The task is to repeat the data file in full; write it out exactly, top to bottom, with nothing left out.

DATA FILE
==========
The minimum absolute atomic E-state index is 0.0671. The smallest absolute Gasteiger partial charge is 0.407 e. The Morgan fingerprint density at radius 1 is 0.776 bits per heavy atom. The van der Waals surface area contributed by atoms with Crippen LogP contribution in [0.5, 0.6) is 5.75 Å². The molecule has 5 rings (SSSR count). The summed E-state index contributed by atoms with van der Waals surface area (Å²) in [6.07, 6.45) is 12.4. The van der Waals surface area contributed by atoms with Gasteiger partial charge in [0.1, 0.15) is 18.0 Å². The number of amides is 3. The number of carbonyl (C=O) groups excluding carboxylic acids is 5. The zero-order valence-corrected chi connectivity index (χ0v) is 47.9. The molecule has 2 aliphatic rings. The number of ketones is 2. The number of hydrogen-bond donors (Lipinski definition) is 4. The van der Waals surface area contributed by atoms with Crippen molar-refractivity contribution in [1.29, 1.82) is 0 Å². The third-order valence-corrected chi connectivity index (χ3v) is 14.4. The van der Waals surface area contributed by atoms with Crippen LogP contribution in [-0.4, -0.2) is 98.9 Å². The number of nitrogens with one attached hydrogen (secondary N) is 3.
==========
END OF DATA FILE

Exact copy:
The minimum absolute atomic E-state index is 0.0671. The smallest absolute Gasteiger partial charge is 0.407 e. The Morgan fingerprint density at radius 1 is 0.776 bits per heavy atom. The van der Waals surface area contributed by atoms with Crippen LogP contribution in [0.5, 0.6) is 5.75 Å². The molecule has 5 rings (SSSR count). The summed E-state index contributed by atoms with van der Waals surface area (Å²) in [6.07, 6.45) is 12.4. The van der Waals surface area contributed by atoms with Gasteiger partial charge in [0.1, 0.15) is 18.0 Å². The number of amides is 3. The number of carbonyl (C=O) groups excluding carboxylic acids is 5. The zero-order valence-corrected chi connectivity index (χ0v) is 47.9. The molecule has 2 aliphatic rings. The number of ketones is 2. The number of hydrogen-bond donors (Lipinski definition) is 4. The van der Waals surface area contributed by atoms with Crippen molar-refractivity contribution in [1.29, 1.82) is 0 Å². The third-order valence-corrected chi connectivity index (χ3v) is 14.4. The van der Waals surface area contributed by atoms with Crippen LogP contribution in [-0.4, -0.2) is 98.9 Å². The number of nitrogens with one attached hydrogen (secondary N) is 3.